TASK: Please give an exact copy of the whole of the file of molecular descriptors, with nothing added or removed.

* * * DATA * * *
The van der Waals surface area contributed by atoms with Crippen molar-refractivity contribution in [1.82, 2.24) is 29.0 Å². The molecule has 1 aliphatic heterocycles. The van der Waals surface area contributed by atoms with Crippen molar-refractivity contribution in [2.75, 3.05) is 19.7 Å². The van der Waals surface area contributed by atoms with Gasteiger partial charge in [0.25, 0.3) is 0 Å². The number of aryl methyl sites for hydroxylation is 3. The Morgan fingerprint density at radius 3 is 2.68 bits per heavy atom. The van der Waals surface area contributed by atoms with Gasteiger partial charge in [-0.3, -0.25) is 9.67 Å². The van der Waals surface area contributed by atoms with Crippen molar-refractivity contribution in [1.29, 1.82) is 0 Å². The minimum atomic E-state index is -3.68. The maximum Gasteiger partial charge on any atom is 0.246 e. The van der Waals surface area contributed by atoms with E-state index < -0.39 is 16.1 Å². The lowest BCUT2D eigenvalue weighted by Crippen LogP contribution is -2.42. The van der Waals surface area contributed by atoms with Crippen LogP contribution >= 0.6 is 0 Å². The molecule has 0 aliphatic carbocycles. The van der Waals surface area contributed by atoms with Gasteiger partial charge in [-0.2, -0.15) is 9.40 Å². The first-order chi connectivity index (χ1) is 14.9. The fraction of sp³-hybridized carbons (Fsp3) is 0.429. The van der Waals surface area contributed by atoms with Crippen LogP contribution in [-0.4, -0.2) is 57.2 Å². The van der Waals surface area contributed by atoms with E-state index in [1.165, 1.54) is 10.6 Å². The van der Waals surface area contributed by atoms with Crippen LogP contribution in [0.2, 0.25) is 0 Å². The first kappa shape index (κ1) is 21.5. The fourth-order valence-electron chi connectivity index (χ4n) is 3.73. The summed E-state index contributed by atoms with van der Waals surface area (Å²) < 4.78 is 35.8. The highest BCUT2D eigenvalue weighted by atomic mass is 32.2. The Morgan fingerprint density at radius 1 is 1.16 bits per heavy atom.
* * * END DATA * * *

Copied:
The van der Waals surface area contributed by atoms with Crippen molar-refractivity contribution in [1.82, 2.24) is 29.0 Å². The molecule has 1 aliphatic heterocycles. The van der Waals surface area contributed by atoms with Crippen molar-refractivity contribution in [2.75, 3.05) is 19.7 Å². The van der Waals surface area contributed by atoms with Gasteiger partial charge in [0.25, 0.3) is 0 Å². The number of aryl methyl sites for hydroxylation is 3. The Morgan fingerprint density at radius 3 is 2.68 bits per heavy atom. The van der Waals surface area contributed by atoms with Gasteiger partial charge in [-0.3, -0.25) is 9.67 Å². The van der Waals surface area contributed by atoms with Crippen molar-refractivity contribution in [1.29, 1.82) is 0 Å². The minimum atomic E-state index is -3.68. The maximum Gasteiger partial charge on any atom is 0.246 e. The van der Waals surface area contributed by atoms with E-state index < -0.39 is 16.1 Å². The lowest BCUT2D eigenvalue weighted by Crippen LogP contribution is -2.42. The van der Waals surface area contributed by atoms with Crippen LogP contribution >= 0.6 is 0 Å². The molecule has 0 aliphatic carbocycles. The van der Waals surface area contributed by atoms with Gasteiger partial charge in [-0.2, -0.15) is 9.40 Å². The first-order chi connectivity index (χ1) is 14.9. The fraction of sp³-hybridized carbons (Fsp3) is 0.429. The van der Waals surface area contributed by atoms with Crippen LogP contribution in [-0.4, -0.2) is 57.2 Å². The van der Waals surface area contributed by atoms with E-state index in [1.165, 1.54) is 10.6 Å². The van der Waals surface area contributed by atoms with Crippen LogP contribution in [0.2, 0.25) is 0 Å². The first kappa shape index (κ1) is 21.5. The fourth-order valence-electron chi connectivity index (χ4n) is 3.73. The summed E-state index contributed by atoms with van der Waals surface area (Å²) < 4.78 is 35.8. The highest BCUT2D eigenvalue weighted by atomic mass is 32.2. The Morgan fingerprint density at radius 1 is 1.16 bits per heavy atom.